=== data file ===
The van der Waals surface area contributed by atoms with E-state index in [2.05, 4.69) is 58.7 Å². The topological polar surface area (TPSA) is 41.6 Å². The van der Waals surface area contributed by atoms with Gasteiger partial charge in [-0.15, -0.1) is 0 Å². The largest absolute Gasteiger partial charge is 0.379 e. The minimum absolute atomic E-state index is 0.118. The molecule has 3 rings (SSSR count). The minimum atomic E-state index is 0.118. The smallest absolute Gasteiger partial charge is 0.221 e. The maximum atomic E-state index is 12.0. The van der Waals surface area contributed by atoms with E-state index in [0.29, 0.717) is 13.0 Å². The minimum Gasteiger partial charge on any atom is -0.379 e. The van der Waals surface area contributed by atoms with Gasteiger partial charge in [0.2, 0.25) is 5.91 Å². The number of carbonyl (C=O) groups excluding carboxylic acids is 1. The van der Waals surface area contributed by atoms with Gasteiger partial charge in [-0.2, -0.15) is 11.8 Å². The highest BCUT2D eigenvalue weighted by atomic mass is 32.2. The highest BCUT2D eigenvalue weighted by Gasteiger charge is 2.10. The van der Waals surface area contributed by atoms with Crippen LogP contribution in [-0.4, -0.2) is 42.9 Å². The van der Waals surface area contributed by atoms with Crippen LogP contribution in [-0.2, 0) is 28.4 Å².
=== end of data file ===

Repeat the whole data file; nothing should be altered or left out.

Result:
The van der Waals surface area contributed by atoms with E-state index in [2.05, 4.69) is 58.7 Å². The topological polar surface area (TPSA) is 41.6 Å². The van der Waals surface area contributed by atoms with Gasteiger partial charge in [-0.15, -0.1) is 0 Å². The largest absolute Gasteiger partial charge is 0.379 e. The minimum absolute atomic E-state index is 0.118. The molecule has 3 rings (SSSR count). The minimum atomic E-state index is 0.118. The smallest absolute Gasteiger partial charge is 0.221 e. The maximum atomic E-state index is 12.0. The van der Waals surface area contributed by atoms with E-state index in [0.29, 0.717) is 13.0 Å². The minimum Gasteiger partial charge on any atom is -0.379 e. The van der Waals surface area contributed by atoms with Gasteiger partial charge in [0.2, 0.25) is 5.91 Å². The number of carbonyl (C=O) groups excluding carboxylic acids is 1. The van der Waals surface area contributed by atoms with Gasteiger partial charge in [-0.2, -0.15) is 11.8 Å². The highest BCUT2D eigenvalue weighted by atomic mass is 32.2. The highest BCUT2D eigenvalue weighted by Gasteiger charge is 2.10. The van der Waals surface area contributed by atoms with Crippen LogP contribution in [-0.4, -0.2) is 42.9 Å². The van der Waals surface area contributed by atoms with Crippen LogP contribution in [-0.2, 0) is 28.4 Å².